Five Questions Investors Need to Ask Before They Invest
We are often asked how investors can best protect themselves against unscrupulous financial advisors and toxic investments. The truth is, most investors simply don’t ask the right questions before they sign on with a broker or put their hard-earned money into the next hot complex investment product. These five questions will at least give you a measure of protection against the worse depredations of the securities industry.
1) Does the Seller Have a License?
Con artists are master manipulators. But most of them rely on their targets taking them at their word. The very best thing you can do to protect yourself against the latest scam is to conduct your own basic background check on the person in question. Both the SEC and FINRA, the securities industry self-regulator, maintain extensive databases where you can view a broker’s background and qualifications.
Guess who you won’t find on there? The person calling herself a broker who wants to sell you an equipment leasing deal for airplanes in Thailand. No thank you.
2) Is the Investment Opportunity Registered?
Similar to the above question, checking into whether or not an investment is registered with the SEC or exempt from registration is a critical step in financial self-defense. It’s like doing a background check on the investment itself. If the investment is registered you should be able to view information about the company issuing it, the management, products, services, and finances.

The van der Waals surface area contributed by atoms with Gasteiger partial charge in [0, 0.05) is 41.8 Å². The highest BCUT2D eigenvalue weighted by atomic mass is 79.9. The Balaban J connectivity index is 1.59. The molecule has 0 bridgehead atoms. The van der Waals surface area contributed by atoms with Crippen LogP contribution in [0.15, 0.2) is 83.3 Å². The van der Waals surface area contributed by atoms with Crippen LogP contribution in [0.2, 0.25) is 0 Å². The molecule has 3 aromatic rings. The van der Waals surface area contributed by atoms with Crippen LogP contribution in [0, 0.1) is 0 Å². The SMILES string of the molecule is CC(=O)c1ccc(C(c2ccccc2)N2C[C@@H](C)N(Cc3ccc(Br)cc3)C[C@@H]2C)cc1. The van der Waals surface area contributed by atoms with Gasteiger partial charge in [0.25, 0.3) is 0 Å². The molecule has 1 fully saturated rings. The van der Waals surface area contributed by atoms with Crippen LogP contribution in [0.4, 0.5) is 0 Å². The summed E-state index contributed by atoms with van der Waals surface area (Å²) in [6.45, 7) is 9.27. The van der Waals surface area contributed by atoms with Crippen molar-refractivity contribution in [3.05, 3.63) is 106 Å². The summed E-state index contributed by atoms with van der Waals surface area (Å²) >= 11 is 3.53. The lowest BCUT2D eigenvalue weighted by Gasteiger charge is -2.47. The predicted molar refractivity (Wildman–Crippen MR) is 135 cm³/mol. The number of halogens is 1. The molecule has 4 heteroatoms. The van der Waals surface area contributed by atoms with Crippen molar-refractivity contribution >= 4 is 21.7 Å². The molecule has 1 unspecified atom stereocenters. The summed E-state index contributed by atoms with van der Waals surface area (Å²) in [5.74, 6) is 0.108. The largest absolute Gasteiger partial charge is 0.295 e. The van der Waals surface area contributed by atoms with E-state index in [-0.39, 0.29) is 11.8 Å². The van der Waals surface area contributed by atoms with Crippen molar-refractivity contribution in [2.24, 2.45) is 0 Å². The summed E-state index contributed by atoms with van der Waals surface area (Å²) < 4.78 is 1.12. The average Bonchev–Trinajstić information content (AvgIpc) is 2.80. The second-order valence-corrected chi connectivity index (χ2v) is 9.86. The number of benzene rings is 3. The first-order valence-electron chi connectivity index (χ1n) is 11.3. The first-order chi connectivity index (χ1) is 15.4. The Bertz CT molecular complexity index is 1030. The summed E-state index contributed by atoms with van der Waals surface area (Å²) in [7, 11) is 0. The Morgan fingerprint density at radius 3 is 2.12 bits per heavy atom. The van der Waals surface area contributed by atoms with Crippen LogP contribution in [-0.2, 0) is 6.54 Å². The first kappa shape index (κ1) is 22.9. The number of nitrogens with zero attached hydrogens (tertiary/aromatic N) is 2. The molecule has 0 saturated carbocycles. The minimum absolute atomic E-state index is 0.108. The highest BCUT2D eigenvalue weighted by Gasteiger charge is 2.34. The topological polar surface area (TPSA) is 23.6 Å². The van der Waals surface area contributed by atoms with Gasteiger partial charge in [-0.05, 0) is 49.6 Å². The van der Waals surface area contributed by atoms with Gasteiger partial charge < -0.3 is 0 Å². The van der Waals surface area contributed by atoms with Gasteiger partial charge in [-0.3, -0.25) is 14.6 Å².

3) What’s the Risk Versus the Reward?
Greater rewards always come with greater risks. Unfortunately, we all seem to want to believe that’s not true for every investor. Scam artists take advantage of our wishful thinking by making impossible promises. High return, low risk investments. Guaranteed returns for life. Etc. Don’t fall prey to one of the oldest phony sales pitches. Make sure the risk and reward are a good match.
4) Does the Investment Make Sense to You?
A lot of scams rely on bullying you with lots of complicated language and financial mumbo-jumbo. For even the most complex investment products, good and honest brokers should be able to explain to you just how it works, in plain language, so you know what you’re getting into. If they can’t explain it to you, they probably don’t understand it either, and you might want to consider other, simpler and time-tested options.
5) Where Can You Go For Help With Investments?
Government agencies and regulators like the SEC and FINRA have a wealth of information and media on their websites to help investor understand the market, products, and deal with the aftermath of a scam or dispute. These resources are free yet invaluable, and we encourage you to consult them frequently when trying to educate yourself as an investor. If however you have already been injured by misconduct due to a bad broker or brokerage-firm, you should consult with a securities attorney to protect your rights to recover.
Pennsylvania & New Jersey Securities Litigation Firm
If you or someone you know has been the victim of investment fraud or broker misconduct, please contact our attorneys immediately for a free consultation at 215 462 3330 or by using our online contact form.